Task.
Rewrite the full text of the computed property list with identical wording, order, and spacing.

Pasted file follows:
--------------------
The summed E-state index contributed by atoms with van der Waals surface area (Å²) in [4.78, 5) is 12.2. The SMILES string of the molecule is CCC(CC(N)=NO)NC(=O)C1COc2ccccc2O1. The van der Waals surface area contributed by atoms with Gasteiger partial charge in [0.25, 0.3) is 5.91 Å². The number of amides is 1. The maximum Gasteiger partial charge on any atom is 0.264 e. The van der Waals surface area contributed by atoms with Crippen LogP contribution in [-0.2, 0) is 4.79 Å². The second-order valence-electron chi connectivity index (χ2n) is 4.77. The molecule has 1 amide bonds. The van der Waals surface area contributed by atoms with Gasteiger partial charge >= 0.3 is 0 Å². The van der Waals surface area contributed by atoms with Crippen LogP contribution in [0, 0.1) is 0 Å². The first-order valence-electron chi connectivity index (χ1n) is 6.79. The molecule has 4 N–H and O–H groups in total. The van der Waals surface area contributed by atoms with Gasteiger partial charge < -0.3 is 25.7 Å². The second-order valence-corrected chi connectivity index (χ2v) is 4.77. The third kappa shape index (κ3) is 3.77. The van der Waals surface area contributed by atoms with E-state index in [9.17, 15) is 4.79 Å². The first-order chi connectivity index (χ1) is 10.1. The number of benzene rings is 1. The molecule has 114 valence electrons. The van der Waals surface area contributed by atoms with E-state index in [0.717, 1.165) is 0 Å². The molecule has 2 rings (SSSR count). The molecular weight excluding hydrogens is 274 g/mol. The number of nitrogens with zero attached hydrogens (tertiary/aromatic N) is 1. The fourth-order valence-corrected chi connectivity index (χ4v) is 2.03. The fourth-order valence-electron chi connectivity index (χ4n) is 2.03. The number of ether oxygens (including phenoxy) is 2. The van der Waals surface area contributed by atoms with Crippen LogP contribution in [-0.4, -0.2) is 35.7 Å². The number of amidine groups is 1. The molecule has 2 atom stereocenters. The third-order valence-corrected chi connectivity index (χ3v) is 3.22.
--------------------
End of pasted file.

The summed E-state index contributed by atoms with van der Waals surface area (Å²) in [4.78, 5) is 12.2. The SMILES string of the molecule is CCC(CC(N)=NO)NC(=O)C1COc2ccccc2O1. The van der Waals surface area contributed by atoms with Gasteiger partial charge in [0.25, 0.3) is 5.91 Å². The number of amides is 1. The maximum Gasteiger partial charge on any atom is 0.264 e. The van der Waals surface area contributed by atoms with Crippen LogP contribution in [-0.2, 0) is 4.79 Å². The second-order valence-electron chi connectivity index (χ2n) is 4.77. The molecule has 1 amide bonds. The van der Waals surface area contributed by atoms with Gasteiger partial charge >= 0.3 is 0 Å². The van der Waals surface area contributed by atoms with Crippen LogP contribution in [0, 0.1) is 0 Å². The first-order valence-electron chi connectivity index (χ1n) is 6.79. The molecule has 4 N–H and O–H groups in total. The van der Waals surface area contributed by atoms with Gasteiger partial charge < -0.3 is 25.7 Å². The second-order valence-corrected chi connectivity index (χ2v) is 4.77. The third kappa shape index (κ3) is 3.77. The van der Waals surface area contributed by atoms with E-state index in [9.17, 15) is 4.79 Å². The first-order chi connectivity index (χ1) is 10.1. The number of benzene rings is 1. The molecule has 114 valence electrons. The van der Waals surface area contributed by atoms with E-state index in [0.717, 1.165) is 0 Å². The molecule has 2 rings (SSSR count). The molecular weight excluding hydrogens is 274 g/mol. The number of nitrogens with zero attached hydrogens (tertiary/aromatic N) is 1. The fourth-order valence-corrected chi connectivity index (χ4v) is 2.03. The fourth-order valence-electron chi connectivity index (χ4n) is 2.03. The number of ether oxygens (including phenoxy) is 2. The van der Waals surface area contributed by atoms with Crippen LogP contribution in [-0.4, -0.2) is 35.7 Å². The number of amidine groups is 1. The molecule has 2 atom stereocenters. The third-order valence-corrected chi connectivity index (χ3v) is 3.22.